By EDWARD NAWOTKA
Originally published in the Milwaukee Journal Sentinel
July 6, 2007
Donna Leon rarely gets writer's block - she's consistently produced a new Guido Brunetti mystery each year since 1992 - yet whenever she does, she merely steps out of her front door for inspiration . . . and finds herself inside the setting of one of her novels.
"Venice is one of those rare cities where you can walk everywhere you need to go," she says, noting that the exception is in July and August, when the tourists descend in hoards. "Then you just have to find a way through them or leave town."
Leon, who was born in New Jersey, left America more than 40 years ago for teaching stints in Iran, China and Saudi Arabia, eventually settling in Italy two decades ago. With her fine red cashmere sweater and her manner of emphasizing each point with a wave of her hands, she appears more genuinely Italian than any of the Sopranos clan.
Now 64, Leon has a well-edited life: She doesn't own a television (and thus, has no opinion of "The Sopranos"), says she'll stop writing as soon as it stops being fun, and travels whenever and wherever she wants - most often to see opera. Opera so consumes Leon that she helped found her own orchestra to perform rare Baroque compositions.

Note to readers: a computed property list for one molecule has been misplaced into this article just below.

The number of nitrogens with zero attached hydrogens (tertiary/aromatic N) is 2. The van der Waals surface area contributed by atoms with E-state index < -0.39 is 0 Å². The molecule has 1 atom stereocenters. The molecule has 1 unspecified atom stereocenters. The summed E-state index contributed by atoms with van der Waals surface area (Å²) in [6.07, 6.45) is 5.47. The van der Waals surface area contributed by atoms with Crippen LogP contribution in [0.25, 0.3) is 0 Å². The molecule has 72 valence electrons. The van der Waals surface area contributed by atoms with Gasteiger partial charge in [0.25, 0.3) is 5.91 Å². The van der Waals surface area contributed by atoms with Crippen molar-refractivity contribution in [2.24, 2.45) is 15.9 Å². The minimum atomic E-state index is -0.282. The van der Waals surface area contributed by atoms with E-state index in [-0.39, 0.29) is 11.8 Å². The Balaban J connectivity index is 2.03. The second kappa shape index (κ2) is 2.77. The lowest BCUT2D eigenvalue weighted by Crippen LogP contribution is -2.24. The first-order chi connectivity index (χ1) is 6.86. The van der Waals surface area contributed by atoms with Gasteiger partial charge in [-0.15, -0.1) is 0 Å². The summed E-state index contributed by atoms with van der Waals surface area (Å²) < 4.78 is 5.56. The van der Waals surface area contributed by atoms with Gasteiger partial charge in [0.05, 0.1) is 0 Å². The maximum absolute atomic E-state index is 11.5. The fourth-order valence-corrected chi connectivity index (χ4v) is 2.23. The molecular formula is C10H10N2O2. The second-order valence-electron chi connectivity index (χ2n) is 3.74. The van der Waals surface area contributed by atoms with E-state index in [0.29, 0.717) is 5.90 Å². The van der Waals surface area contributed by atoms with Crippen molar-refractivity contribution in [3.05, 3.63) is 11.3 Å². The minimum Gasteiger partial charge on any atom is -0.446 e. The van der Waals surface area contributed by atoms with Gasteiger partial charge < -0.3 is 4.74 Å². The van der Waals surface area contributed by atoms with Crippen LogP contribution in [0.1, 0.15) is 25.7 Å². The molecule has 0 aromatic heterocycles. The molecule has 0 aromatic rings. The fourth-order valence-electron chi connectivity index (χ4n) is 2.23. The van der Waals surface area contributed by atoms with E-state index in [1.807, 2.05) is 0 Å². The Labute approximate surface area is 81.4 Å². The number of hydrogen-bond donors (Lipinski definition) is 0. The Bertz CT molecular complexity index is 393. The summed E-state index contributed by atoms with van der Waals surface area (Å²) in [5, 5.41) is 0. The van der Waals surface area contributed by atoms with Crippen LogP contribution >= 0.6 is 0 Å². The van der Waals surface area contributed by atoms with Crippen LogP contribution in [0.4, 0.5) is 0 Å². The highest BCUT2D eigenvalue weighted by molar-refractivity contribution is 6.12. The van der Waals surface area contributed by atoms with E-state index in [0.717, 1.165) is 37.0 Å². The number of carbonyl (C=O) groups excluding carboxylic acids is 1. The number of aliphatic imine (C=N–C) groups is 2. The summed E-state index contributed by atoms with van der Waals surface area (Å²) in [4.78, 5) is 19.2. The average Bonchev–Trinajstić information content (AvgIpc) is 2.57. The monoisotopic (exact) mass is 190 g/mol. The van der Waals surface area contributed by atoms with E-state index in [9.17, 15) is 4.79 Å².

So, it comes as a shock to learn that whenever Leon needs a bit of rousing musical motivation, it's not Handel or Mozart or one of the great Italians she fires up on her iPod, but Thomas Arne's "Rule Britannia" (Rule Britannia! / Britannia rule the waves) and "God Save the King."
Leon's aversion to tourists is shared by her brooding sleuth, police commissioner Brunetti. Though Leon's 16 novels have been translated into 29 languages, she refuses to have them translated into Italian. "It's so I can maintain my privacy," she says.
In the U.S. the Brunetti books are gaining popularity among those who appreciate the compelling characters, romantic backdrop and bracing plots - often without tidy or happy endings.
Leon regularly tackles issues relevant to Italian society, as in her latest book "Suffer the Children," in which a trio of Carbinieri abduct an Armenian child from the apartment of its adoptive father.
"The Armenians who have come to Italy in recent years are for the most part the criminal element - drug dealers, pimps," Leon says. "So to make this child sympathetic was a bit of a twist."
Sensibly, Leon says that there are two topics she will not write about: local Venetian politicians or the mafia.
"The politicians and bureaucrats can make your life very difficult," she says. "As regards the mafia, well, there's just too much to know, it's too complicated. . . . They're involved in everything. Plus, at this point, it really is a cliché."